No Manifesto, No Slogan

Rupert Matthews is the Conservative MEP for the East Midlands

He writes “And so to Conservative Campaign Headquarters for an in-depth briefing on how our party is going to run the European Election Campaign. I was greeted by one of my fellow Conservative MEPs who took me by the arm and steered me aside to a quiet corner.

“Have you heard our campaign slogan for these elections?” he asked. I hadn’t. “It is ‘Vote Conservative because everything is going wonderfully’,” then he burst out laughing. The gallows humour was kicking in early.

“As it turns out we will not be having a campaign slogan as such, but instead a number of approved lines to use. And given that there are only two weeks left to voting day I would not be giving very much away to say that we are skipping a lot of activity that usually takes place and going straight for the Get Out the Vote activity. So no national campaign launch, no manifesto and no policy announcements.

“Briefing over, the 50 or so MEP candidates prepared to leave, only to find that we were all locked in the conference room. Who had the key to let us out? Nobody seemed to know. Eventually the right chap was found and we were let out into the London twilight. There must be a metaphor there somewhere, but I can’t find it.

“Of course, the big news this time last week was the local election results. We Conservatives received an absolute hammering. Regular readers will recall that while I predicted a bad day for the Conservatives, I spectacularly missed the true extent of the disaster. I will excuse myself on the grounds that in the East Midlands, which I represent, we had some very good results – notably in North East Derbyshire – which may have misled me rather.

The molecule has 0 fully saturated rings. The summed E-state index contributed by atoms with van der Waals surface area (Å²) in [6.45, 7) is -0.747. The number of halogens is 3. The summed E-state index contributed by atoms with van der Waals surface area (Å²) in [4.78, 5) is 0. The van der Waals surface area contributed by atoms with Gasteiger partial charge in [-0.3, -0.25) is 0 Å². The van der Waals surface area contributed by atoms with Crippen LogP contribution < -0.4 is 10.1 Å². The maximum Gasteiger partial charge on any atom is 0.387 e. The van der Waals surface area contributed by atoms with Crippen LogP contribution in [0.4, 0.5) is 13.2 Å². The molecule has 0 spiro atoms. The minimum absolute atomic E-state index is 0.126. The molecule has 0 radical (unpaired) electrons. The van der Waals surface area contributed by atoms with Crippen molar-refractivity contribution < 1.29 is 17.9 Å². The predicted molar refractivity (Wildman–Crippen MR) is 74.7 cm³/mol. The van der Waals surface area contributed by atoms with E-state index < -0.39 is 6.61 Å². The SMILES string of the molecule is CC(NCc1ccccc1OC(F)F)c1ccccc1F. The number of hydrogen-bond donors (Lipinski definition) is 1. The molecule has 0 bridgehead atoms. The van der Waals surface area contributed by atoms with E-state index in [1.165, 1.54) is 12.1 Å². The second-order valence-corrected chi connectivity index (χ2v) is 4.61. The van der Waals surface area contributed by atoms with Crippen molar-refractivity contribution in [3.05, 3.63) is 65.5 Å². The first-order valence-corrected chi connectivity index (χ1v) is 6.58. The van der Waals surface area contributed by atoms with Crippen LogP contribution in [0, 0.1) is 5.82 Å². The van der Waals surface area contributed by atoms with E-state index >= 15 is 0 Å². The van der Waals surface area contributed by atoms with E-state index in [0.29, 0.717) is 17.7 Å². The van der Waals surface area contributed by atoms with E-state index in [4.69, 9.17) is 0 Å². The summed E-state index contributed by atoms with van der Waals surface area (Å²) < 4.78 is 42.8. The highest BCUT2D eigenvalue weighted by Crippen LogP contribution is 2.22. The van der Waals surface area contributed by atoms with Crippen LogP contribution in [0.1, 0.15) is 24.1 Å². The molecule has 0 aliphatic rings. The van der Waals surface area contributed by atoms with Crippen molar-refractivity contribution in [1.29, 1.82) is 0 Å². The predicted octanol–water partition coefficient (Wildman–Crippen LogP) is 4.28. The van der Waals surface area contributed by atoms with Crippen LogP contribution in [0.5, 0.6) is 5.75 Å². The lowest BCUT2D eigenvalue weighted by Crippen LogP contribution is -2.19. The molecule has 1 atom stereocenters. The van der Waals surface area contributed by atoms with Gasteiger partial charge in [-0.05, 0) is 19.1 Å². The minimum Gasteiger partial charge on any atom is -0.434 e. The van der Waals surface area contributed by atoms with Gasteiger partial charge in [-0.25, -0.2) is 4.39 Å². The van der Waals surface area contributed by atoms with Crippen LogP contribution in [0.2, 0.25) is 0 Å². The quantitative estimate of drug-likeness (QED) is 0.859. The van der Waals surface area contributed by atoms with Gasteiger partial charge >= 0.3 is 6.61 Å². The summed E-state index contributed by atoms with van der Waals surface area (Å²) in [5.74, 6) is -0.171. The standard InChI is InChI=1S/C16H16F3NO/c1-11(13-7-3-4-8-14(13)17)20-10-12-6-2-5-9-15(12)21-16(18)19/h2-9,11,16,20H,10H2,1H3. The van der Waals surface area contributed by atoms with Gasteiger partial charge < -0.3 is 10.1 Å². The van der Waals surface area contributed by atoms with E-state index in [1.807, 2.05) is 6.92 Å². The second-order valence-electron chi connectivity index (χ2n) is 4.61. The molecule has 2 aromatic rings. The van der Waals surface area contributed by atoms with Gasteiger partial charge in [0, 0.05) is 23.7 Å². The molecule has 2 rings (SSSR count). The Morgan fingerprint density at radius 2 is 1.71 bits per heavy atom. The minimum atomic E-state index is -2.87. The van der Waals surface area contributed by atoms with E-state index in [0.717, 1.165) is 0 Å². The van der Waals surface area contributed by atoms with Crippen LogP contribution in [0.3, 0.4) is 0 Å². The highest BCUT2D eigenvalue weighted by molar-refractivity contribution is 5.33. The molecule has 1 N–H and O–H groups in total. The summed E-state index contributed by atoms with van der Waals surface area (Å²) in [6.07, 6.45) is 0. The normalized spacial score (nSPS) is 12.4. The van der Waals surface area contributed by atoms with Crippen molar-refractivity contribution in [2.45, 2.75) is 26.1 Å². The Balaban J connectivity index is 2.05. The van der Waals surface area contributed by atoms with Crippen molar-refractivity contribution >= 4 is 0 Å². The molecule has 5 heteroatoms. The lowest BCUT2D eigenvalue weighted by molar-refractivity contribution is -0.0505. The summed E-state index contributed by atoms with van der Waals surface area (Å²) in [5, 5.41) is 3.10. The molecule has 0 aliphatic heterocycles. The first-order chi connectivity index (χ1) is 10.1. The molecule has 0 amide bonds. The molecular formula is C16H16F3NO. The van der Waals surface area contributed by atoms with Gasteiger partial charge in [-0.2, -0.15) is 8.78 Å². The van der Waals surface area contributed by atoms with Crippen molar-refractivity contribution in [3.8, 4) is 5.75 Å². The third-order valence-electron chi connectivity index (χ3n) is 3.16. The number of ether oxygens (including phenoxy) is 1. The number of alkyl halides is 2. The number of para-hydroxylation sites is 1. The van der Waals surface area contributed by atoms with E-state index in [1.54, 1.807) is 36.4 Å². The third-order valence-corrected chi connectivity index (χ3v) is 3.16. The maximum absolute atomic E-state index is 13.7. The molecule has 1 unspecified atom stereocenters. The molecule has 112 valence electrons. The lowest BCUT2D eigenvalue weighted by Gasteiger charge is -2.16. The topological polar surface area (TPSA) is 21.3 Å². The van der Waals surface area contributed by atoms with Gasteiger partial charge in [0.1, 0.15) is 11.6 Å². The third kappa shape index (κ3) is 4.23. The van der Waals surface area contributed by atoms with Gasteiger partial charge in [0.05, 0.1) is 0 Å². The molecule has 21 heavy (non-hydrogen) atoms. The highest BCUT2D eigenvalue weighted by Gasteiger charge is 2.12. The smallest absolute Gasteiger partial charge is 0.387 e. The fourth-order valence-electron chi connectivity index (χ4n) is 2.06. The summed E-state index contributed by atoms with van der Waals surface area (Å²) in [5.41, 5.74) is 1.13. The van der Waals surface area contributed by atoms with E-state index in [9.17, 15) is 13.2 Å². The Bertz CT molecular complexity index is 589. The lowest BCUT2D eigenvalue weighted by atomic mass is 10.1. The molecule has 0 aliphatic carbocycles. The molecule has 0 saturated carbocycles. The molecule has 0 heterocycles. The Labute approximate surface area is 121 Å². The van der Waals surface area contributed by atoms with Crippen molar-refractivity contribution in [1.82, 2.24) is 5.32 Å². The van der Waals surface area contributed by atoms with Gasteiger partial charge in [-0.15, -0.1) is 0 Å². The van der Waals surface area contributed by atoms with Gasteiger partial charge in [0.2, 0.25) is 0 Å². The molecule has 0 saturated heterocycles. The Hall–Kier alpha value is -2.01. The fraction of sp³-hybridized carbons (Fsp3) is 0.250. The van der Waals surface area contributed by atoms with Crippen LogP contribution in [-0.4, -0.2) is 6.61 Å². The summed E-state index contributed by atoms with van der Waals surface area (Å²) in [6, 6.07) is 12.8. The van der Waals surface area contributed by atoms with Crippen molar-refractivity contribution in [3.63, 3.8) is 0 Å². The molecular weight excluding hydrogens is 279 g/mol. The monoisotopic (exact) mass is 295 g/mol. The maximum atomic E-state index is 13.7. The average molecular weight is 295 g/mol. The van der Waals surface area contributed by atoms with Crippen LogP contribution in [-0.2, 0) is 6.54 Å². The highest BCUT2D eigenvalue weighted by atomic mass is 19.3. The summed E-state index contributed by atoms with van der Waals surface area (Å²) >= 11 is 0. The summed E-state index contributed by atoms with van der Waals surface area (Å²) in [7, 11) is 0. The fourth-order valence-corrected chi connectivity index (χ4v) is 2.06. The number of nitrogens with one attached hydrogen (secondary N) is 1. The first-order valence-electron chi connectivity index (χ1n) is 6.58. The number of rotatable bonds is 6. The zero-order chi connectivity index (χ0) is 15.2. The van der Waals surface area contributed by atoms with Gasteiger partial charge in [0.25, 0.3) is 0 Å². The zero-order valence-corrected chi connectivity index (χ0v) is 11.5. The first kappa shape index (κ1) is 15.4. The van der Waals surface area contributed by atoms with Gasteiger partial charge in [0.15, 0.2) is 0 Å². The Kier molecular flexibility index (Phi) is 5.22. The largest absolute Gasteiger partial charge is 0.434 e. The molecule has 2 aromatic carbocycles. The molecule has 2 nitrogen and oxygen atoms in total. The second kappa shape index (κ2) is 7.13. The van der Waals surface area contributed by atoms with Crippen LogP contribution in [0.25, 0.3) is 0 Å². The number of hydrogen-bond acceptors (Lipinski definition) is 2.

“I stand by what I wrote then about the reasons. Where a Conservative campaign was targeted on a popular local issue then the doorstep conversations [and apparently the votes] concentrated on discussion of that. Where there was no obvious local issue then talking to voters tended to drift to national issues – and so Brexit dominated. In Leave areas that meant we did badly. In some places our voters stayed at home and turnout was down; elsewhere votes were actively cast against us – in some parts for Independents of one kind or another. And there were unprecedented numbers of spoilt ballot papers – hundreds of them in some places. None of which bodes well for our results in the European Elections.

“Anyway, social media is now full of Remainers claiming that the boost in councillors for the Lib Dems and Greens [fanatical Remain parties both] shows that the British people have turned their backs on Brexit. All I would say is that the view from the streets here would indicate something different. Lib Dem leaflets in this area did not mention Brexit at all – except in one corner of Leicestershire where the Lib Dems very noticeably failed to win. “Their anti-Brexit leaflets helped us enormously,” the winning Conservative candidate told me yesterday”.

Senior Tory and Labour politicians

have issued frantic calls to their voters to back them in next week’s European elections after a new poll showed support for Nigel Farage’s Brexit party had soared to a level higher than for the two main parties put together. The Opinium survey for the Observer places the Brexit party on 34%, when people were asked how they intended to vote on 23 May, with Labour slipping to 21% and the Conservatives collapsing to just 11%.

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